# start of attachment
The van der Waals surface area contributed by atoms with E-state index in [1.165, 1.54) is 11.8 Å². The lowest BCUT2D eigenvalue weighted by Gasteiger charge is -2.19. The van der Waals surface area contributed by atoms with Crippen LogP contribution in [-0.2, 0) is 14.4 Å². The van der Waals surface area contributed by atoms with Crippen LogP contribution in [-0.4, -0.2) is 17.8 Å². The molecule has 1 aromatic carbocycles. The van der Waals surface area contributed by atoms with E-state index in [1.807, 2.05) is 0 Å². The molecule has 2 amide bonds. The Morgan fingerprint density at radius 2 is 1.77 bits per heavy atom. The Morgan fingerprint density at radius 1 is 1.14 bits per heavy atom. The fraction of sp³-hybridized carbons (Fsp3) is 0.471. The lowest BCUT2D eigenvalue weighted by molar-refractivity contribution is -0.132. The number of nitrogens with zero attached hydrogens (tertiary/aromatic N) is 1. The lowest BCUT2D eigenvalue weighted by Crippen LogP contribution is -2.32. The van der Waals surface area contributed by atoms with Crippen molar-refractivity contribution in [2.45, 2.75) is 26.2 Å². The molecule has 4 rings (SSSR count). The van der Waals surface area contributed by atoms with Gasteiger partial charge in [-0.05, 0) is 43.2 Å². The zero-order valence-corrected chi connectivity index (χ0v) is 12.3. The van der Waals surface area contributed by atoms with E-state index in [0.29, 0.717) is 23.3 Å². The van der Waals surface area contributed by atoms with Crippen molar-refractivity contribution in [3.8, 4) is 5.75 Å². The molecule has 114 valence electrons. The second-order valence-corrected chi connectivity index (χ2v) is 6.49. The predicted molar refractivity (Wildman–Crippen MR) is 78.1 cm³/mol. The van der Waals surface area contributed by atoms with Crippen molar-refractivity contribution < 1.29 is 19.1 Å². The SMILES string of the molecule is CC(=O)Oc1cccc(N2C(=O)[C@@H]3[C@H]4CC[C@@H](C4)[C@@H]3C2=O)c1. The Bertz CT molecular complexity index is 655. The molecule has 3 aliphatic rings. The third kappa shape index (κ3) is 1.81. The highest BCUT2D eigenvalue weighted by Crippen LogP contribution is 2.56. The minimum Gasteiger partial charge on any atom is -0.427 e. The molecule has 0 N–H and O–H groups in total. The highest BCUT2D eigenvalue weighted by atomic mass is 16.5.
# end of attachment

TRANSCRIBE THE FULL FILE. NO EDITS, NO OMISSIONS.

The van der Waals surface area contributed by atoms with E-state index in [1.165, 1.54) is 11.8 Å². The lowest BCUT2D eigenvalue weighted by Gasteiger charge is -2.19. The van der Waals surface area contributed by atoms with Crippen LogP contribution in [-0.2, 0) is 14.4 Å². The van der Waals surface area contributed by atoms with Crippen LogP contribution in [-0.4, -0.2) is 17.8 Å². The molecule has 1 aromatic carbocycles. The van der Waals surface area contributed by atoms with E-state index in [1.807, 2.05) is 0 Å². The molecule has 2 amide bonds. The Morgan fingerprint density at radius 2 is 1.77 bits per heavy atom. The Morgan fingerprint density at radius 1 is 1.14 bits per heavy atom. The fraction of sp³-hybridized carbons (Fsp3) is 0.471. The lowest BCUT2D eigenvalue weighted by molar-refractivity contribution is -0.132. The number of nitrogens with zero attached hydrogens (tertiary/aromatic N) is 1. The lowest BCUT2D eigenvalue weighted by Crippen LogP contribution is -2.32. The van der Waals surface area contributed by atoms with Crippen molar-refractivity contribution in [2.45, 2.75) is 26.2 Å². The molecule has 4 rings (SSSR count). The van der Waals surface area contributed by atoms with Gasteiger partial charge in [-0.05, 0) is 43.2 Å². The zero-order valence-corrected chi connectivity index (χ0v) is 12.3. The van der Waals surface area contributed by atoms with E-state index in [0.29, 0.717) is 23.3 Å². The van der Waals surface area contributed by atoms with Crippen molar-refractivity contribution in [3.8, 4) is 5.75 Å². The molecule has 114 valence electrons. The second-order valence-corrected chi connectivity index (χ2v) is 6.49. The predicted molar refractivity (Wildman–Crippen MR) is 78.1 cm³/mol. The van der Waals surface area contributed by atoms with Crippen molar-refractivity contribution < 1.29 is 19.1 Å². The SMILES string of the molecule is CC(=O)Oc1cccc(N2C(=O)[C@@H]3[C@H]4CC[C@@H](C4)[C@@H]3C2=O)c1. The Bertz CT molecular complexity index is 655. The molecule has 3 aliphatic rings. The third kappa shape index (κ3) is 1.81. The highest BCUT2D eigenvalue weighted by Crippen LogP contribution is 2.56. The minimum Gasteiger partial charge on any atom is -0.427 e. The molecule has 0 N–H and O–H groups in total. The highest BCUT2D eigenvalue weighted by atomic mass is 16.5.